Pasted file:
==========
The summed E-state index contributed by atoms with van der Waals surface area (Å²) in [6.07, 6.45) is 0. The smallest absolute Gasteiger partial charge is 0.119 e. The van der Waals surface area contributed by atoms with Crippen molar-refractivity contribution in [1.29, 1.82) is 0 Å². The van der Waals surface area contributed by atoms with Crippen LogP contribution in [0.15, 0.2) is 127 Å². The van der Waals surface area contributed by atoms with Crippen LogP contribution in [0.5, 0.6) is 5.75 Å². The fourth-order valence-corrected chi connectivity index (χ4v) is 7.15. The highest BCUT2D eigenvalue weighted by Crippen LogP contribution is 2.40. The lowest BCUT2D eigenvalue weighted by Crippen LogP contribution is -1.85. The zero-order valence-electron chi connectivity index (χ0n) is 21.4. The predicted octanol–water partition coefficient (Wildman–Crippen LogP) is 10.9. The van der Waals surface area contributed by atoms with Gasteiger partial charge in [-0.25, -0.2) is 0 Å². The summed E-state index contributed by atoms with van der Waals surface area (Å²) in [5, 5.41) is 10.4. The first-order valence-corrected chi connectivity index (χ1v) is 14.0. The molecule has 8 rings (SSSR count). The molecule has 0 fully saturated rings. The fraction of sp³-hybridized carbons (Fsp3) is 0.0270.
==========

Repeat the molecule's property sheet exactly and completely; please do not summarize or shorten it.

The summed E-state index contributed by atoms with van der Waals surface area (Å²) in [6.07, 6.45) is 0. The smallest absolute Gasteiger partial charge is 0.119 e. The van der Waals surface area contributed by atoms with Crippen molar-refractivity contribution in [1.29, 1.82) is 0 Å². The van der Waals surface area contributed by atoms with Crippen LogP contribution in [0.15, 0.2) is 127 Å². The van der Waals surface area contributed by atoms with Crippen LogP contribution in [0.5, 0.6) is 5.75 Å². The fourth-order valence-corrected chi connectivity index (χ4v) is 7.15. The highest BCUT2D eigenvalue weighted by Crippen LogP contribution is 2.40. The lowest BCUT2D eigenvalue weighted by Crippen LogP contribution is -1.85. The zero-order valence-electron chi connectivity index (χ0n) is 21.4. The predicted octanol–water partition coefficient (Wildman–Crippen LogP) is 10.9. The van der Waals surface area contributed by atoms with Gasteiger partial charge in [-0.25, -0.2) is 0 Å². The summed E-state index contributed by atoms with van der Waals surface area (Å²) in [5, 5.41) is 10.4. The first-order valence-corrected chi connectivity index (χ1v) is 14.0. The molecule has 8 rings (SSSR count). The molecule has 0 fully saturated rings. The fraction of sp³-hybridized carbons (Fsp3) is 0.0270.